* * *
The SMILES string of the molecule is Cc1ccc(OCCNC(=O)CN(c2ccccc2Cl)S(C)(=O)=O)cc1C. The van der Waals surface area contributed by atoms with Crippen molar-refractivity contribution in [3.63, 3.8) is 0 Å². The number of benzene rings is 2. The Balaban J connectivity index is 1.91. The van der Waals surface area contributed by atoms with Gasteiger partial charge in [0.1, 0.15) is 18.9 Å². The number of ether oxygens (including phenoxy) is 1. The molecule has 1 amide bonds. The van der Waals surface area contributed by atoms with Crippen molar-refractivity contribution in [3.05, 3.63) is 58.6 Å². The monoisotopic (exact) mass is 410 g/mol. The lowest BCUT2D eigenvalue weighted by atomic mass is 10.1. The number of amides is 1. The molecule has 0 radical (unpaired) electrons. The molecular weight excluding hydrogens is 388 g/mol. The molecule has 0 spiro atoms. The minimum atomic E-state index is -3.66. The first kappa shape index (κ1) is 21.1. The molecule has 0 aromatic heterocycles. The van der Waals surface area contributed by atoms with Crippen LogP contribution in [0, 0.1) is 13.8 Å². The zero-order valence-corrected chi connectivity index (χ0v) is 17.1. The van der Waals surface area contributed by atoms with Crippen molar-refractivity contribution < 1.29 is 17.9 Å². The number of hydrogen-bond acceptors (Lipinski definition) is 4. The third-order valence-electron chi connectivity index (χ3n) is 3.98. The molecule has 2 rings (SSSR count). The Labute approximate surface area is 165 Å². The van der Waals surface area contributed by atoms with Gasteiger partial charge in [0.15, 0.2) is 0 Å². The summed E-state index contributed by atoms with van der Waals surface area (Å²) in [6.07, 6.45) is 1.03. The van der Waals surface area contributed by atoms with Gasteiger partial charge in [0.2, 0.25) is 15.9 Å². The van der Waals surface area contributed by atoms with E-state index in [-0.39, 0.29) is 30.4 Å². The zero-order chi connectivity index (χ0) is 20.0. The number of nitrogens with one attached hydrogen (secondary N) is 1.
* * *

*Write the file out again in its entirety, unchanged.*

The SMILES string of the molecule is Cc1ccc(OCCNC(=O)CN(c2ccccc2Cl)S(C)(=O)=O)cc1C. The van der Waals surface area contributed by atoms with Crippen molar-refractivity contribution in [3.63, 3.8) is 0 Å². The number of benzene rings is 2. The Balaban J connectivity index is 1.91. The van der Waals surface area contributed by atoms with Gasteiger partial charge in [0.1, 0.15) is 18.9 Å². The number of ether oxygens (including phenoxy) is 1. The molecule has 1 amide bonds. The van der Waals surface area contributed by atoms with Crippen molar-refractivity contribution in [3.05, 3.63) is 58.6 Å². The monoisotopic (exact) mass is 410 g/mol. The lowest BCUT2D eigenvalue weighted by atomic mass is 10.1. The number of amides is 1. The molecule has 0 radical (unpaired) electrons. The molecular weight excluding hydrogens is 388 g/mol. The molecule has 0 spiro atoms. The minimum atomic E-state index is -3.66. The first kappa shape index (κ1) is 21.1. The molecule has 0 aromatic heterocycles. The van der Waals surface area contributed by atoms with Crippen LogP contribution in [0, 0.1) is 13.8 Å². The zero-order valence-corrected chi connectivity index (χ0v) is 17.1. The van der Waals surface area contributed by atoms with Crippen molar-refractivity contribution < 1.29 is 17.9 Å². The number of hydrogen-bond acceptors (Lipinski definition) is 4. The third-order valence-electron chi connectivity index (χ3n) is 3.98. The molecule has 2 rings (SSSR count). The Labute approximate surface area is 165 Å². The van der Waals surface area contributed by atoms with Gasteiger partial charge in [0.15, 0.2) is 0 Å². The summed E-state index contributed by atoms with van der Waals surface area (Å²) in [6.07, 6.45) is 1.03. The van der Waals surface area contributed by atoms with Gasteiger partial charge in [0.2, 0.25) is 15.9 Å². The van der Waals surface area contributed by atoms with E-state index in [-0.39, 0.29) is 30.4 Å². The zero-order chi connectivity index (χ0) is 20.0. The number of nitrogens with one attached hydrogen (secondary N) is 1.